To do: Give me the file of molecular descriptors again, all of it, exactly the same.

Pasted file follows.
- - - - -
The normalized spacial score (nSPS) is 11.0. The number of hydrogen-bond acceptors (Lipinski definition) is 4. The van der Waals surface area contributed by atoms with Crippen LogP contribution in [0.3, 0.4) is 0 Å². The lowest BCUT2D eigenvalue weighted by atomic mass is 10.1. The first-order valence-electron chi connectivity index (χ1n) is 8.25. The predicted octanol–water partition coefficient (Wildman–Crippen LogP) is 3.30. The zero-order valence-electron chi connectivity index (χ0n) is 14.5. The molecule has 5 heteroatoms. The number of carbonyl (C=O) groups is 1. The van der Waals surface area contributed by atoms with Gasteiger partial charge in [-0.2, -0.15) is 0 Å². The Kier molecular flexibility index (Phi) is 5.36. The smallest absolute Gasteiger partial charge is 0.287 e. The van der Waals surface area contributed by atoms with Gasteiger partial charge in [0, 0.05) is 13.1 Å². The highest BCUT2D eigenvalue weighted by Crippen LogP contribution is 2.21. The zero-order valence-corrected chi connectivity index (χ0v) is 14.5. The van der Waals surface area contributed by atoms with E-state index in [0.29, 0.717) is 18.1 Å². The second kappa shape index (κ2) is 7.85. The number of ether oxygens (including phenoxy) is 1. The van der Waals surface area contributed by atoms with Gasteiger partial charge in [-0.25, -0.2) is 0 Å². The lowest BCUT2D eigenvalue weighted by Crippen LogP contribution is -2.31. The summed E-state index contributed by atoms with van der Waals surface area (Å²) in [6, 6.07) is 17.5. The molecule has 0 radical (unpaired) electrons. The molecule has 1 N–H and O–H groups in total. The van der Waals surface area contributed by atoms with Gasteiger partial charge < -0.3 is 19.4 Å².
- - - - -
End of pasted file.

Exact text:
The normalized spacial score (nSPS) is 11.0. The number of hydrogen-bond acceptors (Lipinski definition) is 4. The van der Waals surface area contributed by atoms with Crippen LogP contribution in [0.3, 0.4) is 0 Å². The lowest BCUT2D eigenvalue weighted by atomic mass is 10.1. The first-order valence-electron chi connectivity index (χ1n) is 8.25. The predicted octanol–water partition coefficient (Wildman–Crippen LogP) is 3.30. The zero-order valence-electron chi connectivity index (χ0n) is 14.5. The molecule has 5 heteroatoms. The number of carbonyl (C=O) groups is 1. The van der Waals surface area contributed by atoms with Gasteiger partial charge in [-0.2, -0.15) is 0 Å². The Kier molecular flexibility index (Phi) is 5.36. The smallest absolute Gasteiger partial charge is 0.287 e. The van der Waals surface area contributed by atoms with Gasteiger partial charge in [0, 0.05) is 13.1 Å². The highest BCUT2D eigenvalue weighted by Crippen LogP contribution is 2.21. The zero-order valence-corrected chi connectivity index (χ0v) is 14.5. The van der Waals surface area contributed by atoms with E-state index in [0.29, 0.717) is 18.1 Å². The second kappa shape index (κ2) is 7.85. The number of ether oxygens (including phenoxy) is 1. The van der Waals surface area contributed by atoms with Gasteiger partial charge in [-0.25, -0.2) is 0 Å². The lowest BCUT2D eigenvalue weighted by Crippen LogP contribution is -2.31. The summed E-state index contributed by atoms with van der Waals surface area (Å²) in [6, 6.07) is 17.5. The molecule has 0 radical (unpaired) electrons. The molecule has 1 N–H and O–H groups in total. The van der Waals surface area contributed by atoms with Gasteiger partial charge < -0.3 is 19.4 Å².